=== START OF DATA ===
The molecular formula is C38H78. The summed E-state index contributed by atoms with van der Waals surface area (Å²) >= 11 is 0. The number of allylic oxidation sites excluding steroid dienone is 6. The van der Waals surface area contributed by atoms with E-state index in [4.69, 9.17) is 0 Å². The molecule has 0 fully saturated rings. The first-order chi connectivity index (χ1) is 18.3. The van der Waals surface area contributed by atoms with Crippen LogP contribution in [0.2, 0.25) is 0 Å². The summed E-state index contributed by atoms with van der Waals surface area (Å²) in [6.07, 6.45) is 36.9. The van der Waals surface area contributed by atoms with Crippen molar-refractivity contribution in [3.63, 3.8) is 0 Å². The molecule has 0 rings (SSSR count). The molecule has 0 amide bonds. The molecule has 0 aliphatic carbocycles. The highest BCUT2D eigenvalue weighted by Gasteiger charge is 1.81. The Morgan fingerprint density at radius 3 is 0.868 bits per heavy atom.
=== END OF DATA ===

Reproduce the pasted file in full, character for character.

The molecular formula is C38H78. The summed E-state index contributed by atoms with van der Waals surface area (Å²) >= 11 is 0. The number of allylic oxidation sites excluding steroid dienone is 6. The van der Waals surface area contributed by atoms with E-state index in [4.69, 9.17) is 0 Å². The molecule has 0 fully saturated rings. The first-order chi connectivity index (χ1) is 18.3. The van der Waals surface area contributed by atoms with Crippen LogP contribution in [0.2, 0.25) is 0 Å². The summed E-state index contributed by atoms with van der Waals surface area (Å²) in [6.07, 6.45) is 36.9. The van der Waals surface area contributed by atoms with Crippen molar-refractivity contribution in [3.63, 3.8) is 0 Å². The molecule has 0 rings (SSSR count). The molecule has 0 amide bonds. The molecule has 0 aliphatic carbocycles. The highest BCUT2D eigenvalue weighted by Gasteiger charge is 1.81. The Morgan fingerprint density at radius 3 is 0.868 bits per heavy atom.